Several years ago, after I passed the bar exam, my wife and I went to dinner at Pineapple and Pearls — probably Washington, D.C.’s second swankiest restaurant. I recall eating some excellent duck, as well as imbibing a selection of craft cocktails served in ever-more exotic glasses and alembics. But what I remember most was dessert: a single gooseberry lacquered with honey. Yes, a single berry. (We ordered Domino’s when we got home.)

The Menu is a lacerating bit of social commentary that doubles as a satire of this kind of fine dining — not all...

Several years ago, after I passed the bar exam, my wife and I went to dinner at Pineapple and Pearls — probably Washington, D.C.’s second swankiest restaurant. I recall eating some excellent duck, as well as imbibing a selection of craft cocktails served in ever-more exotic glasses and alembics. But what I remember most was dessert: a single gooseberry lacquered with honey. Yes, a single berry. (We ordered Domino’s when we got home.)

The Menu is a lacerating bit of social commentary that doubles as a satire of this kind of fine dining — not all that surprising a blend, given the presence of Adam McKay on the production team. While its appeal may be somewhat limited — it’s targeted at the niche demographic of Privileged People Who Feel Guilty About It, rather like HBO’s The White Lotus — it’s fast-paced and nastily on-point enough to be memorable.

We meet diners Kevin (Nicholas Hoult) and Margot (Anya Taylor-Joy) as they board a boat bound for the ultra-exclusive island restaurant Hawthorne. Under the stern discipline of chef Julian Slowik (a great Ralph Fiennes), Hawthorne’s immaculately uniformed staff serve up exotic fare for $1,250 a plate. A particular standout served early on is the “breadless bread plate” that’s exactly what it sounds like — a dish of oils and dipping sauces unaccompanied by any actual bread. In one of the film’s funniest bits, the sycophantic foodie Kevin slurps up the dribbles of sauce while babbling the whole time about Chef Julian’s genius. It’s funny because it’s true.

Soon, though, it becomes clear to the guests that their dining experience will be unique. Chef Julian has tailored the experience to the diners — and Margot, enlisted as a date after Kevin’s original companion bowed out, doesn’t thematically belong. When some mysterious tortillas — laser-engraved with guests’ bank account numbers or pictures of their dirty little secrets — start rolling out of the kitchen, Margot is forced to choose whether she’s on the side of Hawthorne and Chef Julian or the spoiled guests.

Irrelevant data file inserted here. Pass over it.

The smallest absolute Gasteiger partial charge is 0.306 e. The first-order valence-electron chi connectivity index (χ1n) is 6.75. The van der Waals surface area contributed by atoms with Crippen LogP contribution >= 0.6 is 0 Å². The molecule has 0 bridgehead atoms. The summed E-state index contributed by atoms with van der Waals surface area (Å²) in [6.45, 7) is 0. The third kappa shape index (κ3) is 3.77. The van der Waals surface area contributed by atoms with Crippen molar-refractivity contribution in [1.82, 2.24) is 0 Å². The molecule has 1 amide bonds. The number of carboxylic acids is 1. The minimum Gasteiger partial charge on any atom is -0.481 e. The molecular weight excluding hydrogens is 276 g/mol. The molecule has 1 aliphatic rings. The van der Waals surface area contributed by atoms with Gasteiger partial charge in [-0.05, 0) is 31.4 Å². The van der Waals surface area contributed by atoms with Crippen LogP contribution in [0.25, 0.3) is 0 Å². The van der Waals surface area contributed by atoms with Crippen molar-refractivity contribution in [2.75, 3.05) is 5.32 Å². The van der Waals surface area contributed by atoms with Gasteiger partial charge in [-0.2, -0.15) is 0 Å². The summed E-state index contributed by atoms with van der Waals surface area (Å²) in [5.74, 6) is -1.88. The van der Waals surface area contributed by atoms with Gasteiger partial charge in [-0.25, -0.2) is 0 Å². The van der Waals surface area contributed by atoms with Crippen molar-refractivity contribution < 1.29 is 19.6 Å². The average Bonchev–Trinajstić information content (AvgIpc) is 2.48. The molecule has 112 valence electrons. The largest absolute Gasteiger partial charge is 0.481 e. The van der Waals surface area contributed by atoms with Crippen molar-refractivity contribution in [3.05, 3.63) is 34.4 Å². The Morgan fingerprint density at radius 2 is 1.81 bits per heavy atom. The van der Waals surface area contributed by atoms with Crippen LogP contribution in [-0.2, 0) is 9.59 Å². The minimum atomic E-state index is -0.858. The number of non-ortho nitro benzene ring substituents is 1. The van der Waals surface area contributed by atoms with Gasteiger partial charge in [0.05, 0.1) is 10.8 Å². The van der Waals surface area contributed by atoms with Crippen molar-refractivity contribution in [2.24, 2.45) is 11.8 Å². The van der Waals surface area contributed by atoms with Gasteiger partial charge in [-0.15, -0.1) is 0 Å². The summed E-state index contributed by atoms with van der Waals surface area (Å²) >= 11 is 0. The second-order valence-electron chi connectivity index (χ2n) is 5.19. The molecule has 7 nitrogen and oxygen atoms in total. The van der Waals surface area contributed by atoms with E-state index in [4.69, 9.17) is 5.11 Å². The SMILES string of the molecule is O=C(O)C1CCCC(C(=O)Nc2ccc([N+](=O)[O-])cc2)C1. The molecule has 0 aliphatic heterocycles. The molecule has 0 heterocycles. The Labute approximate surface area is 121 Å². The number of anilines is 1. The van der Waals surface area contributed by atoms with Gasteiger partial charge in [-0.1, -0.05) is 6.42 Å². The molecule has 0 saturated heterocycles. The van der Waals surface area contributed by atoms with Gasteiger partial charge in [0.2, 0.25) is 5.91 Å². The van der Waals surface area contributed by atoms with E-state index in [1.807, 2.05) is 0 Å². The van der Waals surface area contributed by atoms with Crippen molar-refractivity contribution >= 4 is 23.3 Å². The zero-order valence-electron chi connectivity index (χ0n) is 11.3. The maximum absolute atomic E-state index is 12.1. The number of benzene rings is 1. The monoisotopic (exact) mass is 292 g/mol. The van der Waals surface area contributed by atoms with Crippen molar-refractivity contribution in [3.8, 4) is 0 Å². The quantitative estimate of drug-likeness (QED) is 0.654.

Violence and other mayhem follow. While its trailers marketed it as something like The Hunt, The Menu ends up as a stagey fusion of Chopped, Knives Out, and Ready or Not, as Hawthorne’s guests suffer ever-more absurd levels of abuse in the name of a “theatrical” dining experience. It all builds up to a truly deranged (and quite satisfying) crescendo that delivers on the movie’s wicked premise. You’ll never look at a beloved dessert the same way again.

As blackly comedic as it is, The Menu isn’t nihilistic. You’d be forgiven for thinking that the film ultimately has something to do with cannibalism — “eat the rich,” anyone? — but to its credit, the movie never goes there. From start to finish, its central conceit is clear: contemporary elite culture cares far more about exotic experiences than about those who suffer behind the scenes to produce them. Any path forward, such as it is, must be one that recognizes the real dignity of labor, rather than one that tries to shove staff into the background.

In the end, the film works because through the character arc of Taylor-Joy’s Margot — and Fiennes’s Chef Julian — these themes have room to breathe. It would have been easy for a movie like this one to exult in karmic retribution against society’s overclass. And there’s definitely some of that. But there’s also a genuine hint of sweetness beneath the surface here, an acknowledgement that it is possible to treat others better, to see the value in even simple tasks done well. As Martin Luther might have argued, the crux is to understand one’s work as a vocation, a calling, such that even the humblest jobs are rendered significant. And beyond that, it is to see that significance in others’ work. All of this culminates in a truly clever resolution for these characters that feels entirely earned.

Like the opulent(ish) meal at its core, The Menu won’t be for everyone. But as a tangy hors d’oeuvre heading into the holiday movie season, it’s worth paying for. You won’t even need a palate cleanser.